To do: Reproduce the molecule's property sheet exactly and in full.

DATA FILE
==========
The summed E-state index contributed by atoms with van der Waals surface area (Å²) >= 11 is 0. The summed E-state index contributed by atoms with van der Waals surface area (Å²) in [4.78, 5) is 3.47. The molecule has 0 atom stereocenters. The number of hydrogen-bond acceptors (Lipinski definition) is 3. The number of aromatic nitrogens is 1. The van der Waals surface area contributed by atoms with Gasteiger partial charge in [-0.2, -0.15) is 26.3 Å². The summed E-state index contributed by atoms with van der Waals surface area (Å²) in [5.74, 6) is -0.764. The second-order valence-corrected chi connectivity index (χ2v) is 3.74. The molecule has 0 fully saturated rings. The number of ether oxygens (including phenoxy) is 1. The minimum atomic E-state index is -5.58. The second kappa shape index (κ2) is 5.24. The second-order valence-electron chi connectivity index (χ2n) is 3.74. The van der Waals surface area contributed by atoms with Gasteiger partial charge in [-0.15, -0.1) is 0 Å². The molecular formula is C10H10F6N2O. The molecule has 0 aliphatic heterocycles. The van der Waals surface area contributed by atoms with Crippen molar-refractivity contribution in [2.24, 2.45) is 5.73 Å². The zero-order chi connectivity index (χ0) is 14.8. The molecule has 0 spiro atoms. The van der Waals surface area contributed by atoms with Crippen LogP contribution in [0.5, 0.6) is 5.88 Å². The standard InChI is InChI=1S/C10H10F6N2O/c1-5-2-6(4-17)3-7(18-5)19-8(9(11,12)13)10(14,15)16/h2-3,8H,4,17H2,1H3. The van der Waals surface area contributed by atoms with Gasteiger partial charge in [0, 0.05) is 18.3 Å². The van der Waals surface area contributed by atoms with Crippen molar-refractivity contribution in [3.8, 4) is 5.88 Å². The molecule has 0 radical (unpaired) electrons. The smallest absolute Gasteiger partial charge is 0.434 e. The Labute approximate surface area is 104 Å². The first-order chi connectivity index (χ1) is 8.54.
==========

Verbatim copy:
The summed E-state index contributed by atoms with van der Waals surface area (Å²) >= 11 is 0. The summed E-state index contributed by atoms with van der Waals surface area (Å²) in [4.78, 5) is 3.47. The molecule has 0 atom stereocenters. The number of hydrogen-bond acceptors (Lipinski definition) is 3. The number of aromatic nitrogens is 1. The van der Waals surface area contributed by atoms with Gasteiger partial charge in [-0.2, -0.15) is 26.3 Å². The summed E-state index contributed by atoms with van der Waals surface area (Å²) in [5.74, 6) is -0.764. The second-order valence-corrected chi connectivity index (χ2v) is 3.74. The molecule has 0 fully saturated rings. The number of ether oxygens (including phenoxy) is 1. The minimum atomic E-state index is -5.58. The second kappa shape index (κ2) is 5.24. The second-order valence-electron chi connectivity index (χ2n) is 3.74. The van der Waals surface area contributed by atoms with Gasteiger partial charge in [-0.15, -0.1) is 0 Å². The molecular formula is C10H10F6N2O. The molecule has 0 aliphatic heterocycles. The van der Waals surface area contributed by atoms with Crippen molar-refractivity contribution in [2.24, 2.45) is 5.73 Å². The zero-order chi connectivity index (χ0) is 14.8. The molecule has 0 spiro atoms. The van der Waals surface area contributed by atoms with Crippen LogP contribution in [0.5, 0.6) is 5.88 Å². The standard InChI is InChI=1S/C10H10F6N2O/c1-5-2-6(4-17)3-7(18-5)19-8(9(11,12)13)10(14,15)16/h2-3,8H,4,17H2,1H3. The van der Waals surface area contributed by atoms with Gasteiger partial charge in [0, 0.05) is 18.3 Å². The van der Waals surface area contributed by atoms with Crippen molar-refractivity contribution in [3.8, 4) is 5.88 Å². The molecule has 0 radical (unpaired) electrons. The smallest absolute Gasteiger partial charge is 0.434 e. The Labute approximate surface area is 104 Å². The first-order chi connectivity index (χ1) is 8.54.